Sunniside Local History Society

The Headstone Dedication at St Andrews Church Stanley


On the morning of February 16th 1909, Syd Wear’s father was moving into the Stanley Inn (Paddy Rocks) as landlord, It was a cold sunny day. Life was going on about the town in the normal way with no clues as to how that day would change the lives forever of so many people:

At 3.45pm there was the sound of a muffled explosion which stopped the town in its tracks, an explosion could only mean bad news in a coal town. People throughout the area were trying to identify where the explosion had occurred. Fifty seconds later there was a second explosion, much louder than the first, with flames and smoke shooting into the wintry sky. It was now obvious that it was the Burns Pit.

There were screams of fear as the womenfolk feared the worst. There was an instant movement of people toward the pit head, all with the same thoughts in mind. What had happened? how had was it? At first them were dozens of people, in minutes it was hundreds, and in no time at all, there were thousands. The swelling crowd soon realised there was no significant damage to the surface buildings and head gear. The damage was obviously below ground.

This heralded the worst Colliery disaster ever experienced in the Northern coalfields. 168 men and boys lost their lives on that dreadful day.


Three mass graves (trenches) were dug at St Josephs Church and St Andrews Church. The funerals took place over three days, a week after the disaster.


Eventually the mass grave at St Josephs Churchyard (above left) was marked with a memorial stone. The mass grave in St Andrews Churchyard remained unmarked.

A group of local people, Bob Drake, Jean Carleton and the Reverend Austin Johnson, led by local historian and author Jack Hair and a young journalist Chris Webber, resolved to rectify the situation and ensure that the mass grave at St Andrews Churchyard became suitably marked. Various fund raising events took place over the years, it was a slow process but the group backed by local people never gave up.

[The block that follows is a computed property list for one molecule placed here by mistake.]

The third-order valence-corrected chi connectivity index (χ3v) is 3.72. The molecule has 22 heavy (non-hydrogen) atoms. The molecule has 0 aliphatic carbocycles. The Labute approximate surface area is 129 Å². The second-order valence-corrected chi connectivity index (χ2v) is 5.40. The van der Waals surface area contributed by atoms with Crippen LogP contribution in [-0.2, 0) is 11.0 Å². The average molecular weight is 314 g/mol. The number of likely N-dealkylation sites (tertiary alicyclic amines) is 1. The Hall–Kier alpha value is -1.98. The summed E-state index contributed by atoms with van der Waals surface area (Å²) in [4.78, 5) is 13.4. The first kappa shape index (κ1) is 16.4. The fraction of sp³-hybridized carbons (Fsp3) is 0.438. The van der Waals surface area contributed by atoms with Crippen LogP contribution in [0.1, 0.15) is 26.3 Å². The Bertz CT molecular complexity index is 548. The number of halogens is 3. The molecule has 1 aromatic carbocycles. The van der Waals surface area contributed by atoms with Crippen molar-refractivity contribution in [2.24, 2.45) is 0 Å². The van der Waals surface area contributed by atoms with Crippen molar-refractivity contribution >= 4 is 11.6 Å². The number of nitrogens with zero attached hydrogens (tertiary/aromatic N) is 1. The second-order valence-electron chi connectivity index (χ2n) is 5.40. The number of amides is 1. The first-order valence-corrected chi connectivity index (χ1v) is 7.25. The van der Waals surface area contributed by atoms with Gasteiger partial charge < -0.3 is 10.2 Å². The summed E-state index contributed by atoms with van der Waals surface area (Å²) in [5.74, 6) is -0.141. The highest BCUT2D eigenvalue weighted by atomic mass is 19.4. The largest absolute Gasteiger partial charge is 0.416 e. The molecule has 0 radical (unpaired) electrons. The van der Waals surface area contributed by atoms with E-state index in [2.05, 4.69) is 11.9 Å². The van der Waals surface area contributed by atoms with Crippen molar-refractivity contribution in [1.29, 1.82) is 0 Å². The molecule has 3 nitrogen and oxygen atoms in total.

After a lot of hard work and many anxious moments they reached their goal, over £6000 had been raised, enough to pay for a wonderfully crafted memorial headstone.


At 12.00pm on Saturday 5th March 2005 in St Andrews Church, a service of dedication of a memorial headstone to mark the trench graves of the men and boys who died in the West Stanley Pit Disaster of 16th February 1909, was held. The Right Reverend John Pritchard Bishop of Jarrow (pictured above), conducted the service.

Local Historian Jack Hair gave the following description of the disaster:

The Urban District of Stanley owes its existence mainly due to the many seams of coal beneath the surface.

In the 18th and 19th century, the demands for coal from industry became even greater. The Mine owners moved inland from the coastal pits. Even they were staggered by the huge reserves of coal in our area, new ways were invented to transport the coal down to the rivers Tyne & Wear making it worthwhile. Stanley was a town straddling a fortune, with ten workable seams of coal beneath the ridge. A 40 feet band of some of the worlds best coking coal, awaiting the pick and shovel.

Coal shafts were sunk, sometimes only a few hundred yards apart, and there would he at least one coal mine in each village. Soon tons of tons of coal were being shipped from the Tyne and Wear from our area, however, all that came at a huge price. Hundreds of miners lost their lives in single accidents and even greater numbers were seriously injured in this very dangerous industry.